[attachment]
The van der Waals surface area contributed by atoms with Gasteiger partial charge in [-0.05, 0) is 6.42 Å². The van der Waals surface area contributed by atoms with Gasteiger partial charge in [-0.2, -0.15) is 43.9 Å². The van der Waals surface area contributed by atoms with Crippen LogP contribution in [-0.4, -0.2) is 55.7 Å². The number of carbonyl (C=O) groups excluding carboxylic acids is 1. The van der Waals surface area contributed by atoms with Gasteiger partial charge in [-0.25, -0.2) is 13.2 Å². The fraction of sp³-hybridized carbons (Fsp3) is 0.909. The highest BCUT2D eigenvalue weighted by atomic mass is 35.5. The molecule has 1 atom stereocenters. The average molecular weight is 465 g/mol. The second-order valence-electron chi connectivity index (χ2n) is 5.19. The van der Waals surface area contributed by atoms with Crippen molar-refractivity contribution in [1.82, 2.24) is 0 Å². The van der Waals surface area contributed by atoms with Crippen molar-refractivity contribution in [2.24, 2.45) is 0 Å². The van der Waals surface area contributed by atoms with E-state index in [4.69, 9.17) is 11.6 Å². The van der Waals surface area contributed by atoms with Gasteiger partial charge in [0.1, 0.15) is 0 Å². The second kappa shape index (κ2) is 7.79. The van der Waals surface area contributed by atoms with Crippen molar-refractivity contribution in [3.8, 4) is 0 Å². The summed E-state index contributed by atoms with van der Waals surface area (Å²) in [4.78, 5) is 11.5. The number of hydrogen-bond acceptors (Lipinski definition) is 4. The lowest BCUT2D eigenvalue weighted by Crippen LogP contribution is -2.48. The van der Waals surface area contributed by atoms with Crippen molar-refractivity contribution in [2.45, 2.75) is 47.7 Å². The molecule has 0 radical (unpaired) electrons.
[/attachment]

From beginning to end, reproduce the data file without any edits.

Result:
The van der Waals surface area contributed by atoms with Gasteiger partial charge in [-0.05, 0) is 6.42 Å². The van der Waals surface area contributed by atoms with Gasteiger partial charge in [-0.2, -0.15) is 43.9 Å². The van der Waals surface area contributed by atoms with Crippen LogP contribution in [-0.4, -0.2) is 55.7 Å². The number of carbonyl (C=O) groups excluding carboxylic acids is 1. The van der Waals surface area contributed by atoms with Gasteiger partial charge in [-0.25, -0.2) is 13.2 Å². The fraction of sp³-hybridized carbons (Fsp3) is 0.909. The highest BCUT2D eigenvalue weighted by atomic mass is 35.5. The molecule has 1 atom stereocenters. The average molecular weight is 465 g/mol. The second-order valence-electron chi connectivity index (χ2n) is 5.19. The van der Waals surface area contributed by atoms with Crippen molar-refractivity contribution in [1.82, 2.24) is 0 Å². The van der Waals surface area contributed by atoms with Crippen molar-refractivity contribution in [2.24, 2.45) is 0 Å². The van der Waals surface area contributed by atoms with E-state index in [4.69, 9.17) is 11.6 Å². The van der Waals surface area contributed by atoms with Gasteiger partial charge in [0.1, 0.15) is 0 Å². The second kappa shape index (κ2) is 7.79. The van der Waals surface area contributed by atoms with Crippen molar-refractivity contribution in [3.8, 4) is 0 Å². The summed E-state index contributed by atoms with van der Waals surface area (Å²) in [4.78, 5) is 11.5. The number of hydrogen-bond acceptors (Lipinski definition) is 4. The lowest BCUT2D eigenvalue weighted by Crippen LogP contribution is -2.48. The van der Waals surface area contributed by atoms with Crippen molar-refractivity contribution in [2.45, 2.75) is 47.7 Å². The molecule has 0 radical (unpaired) electrons.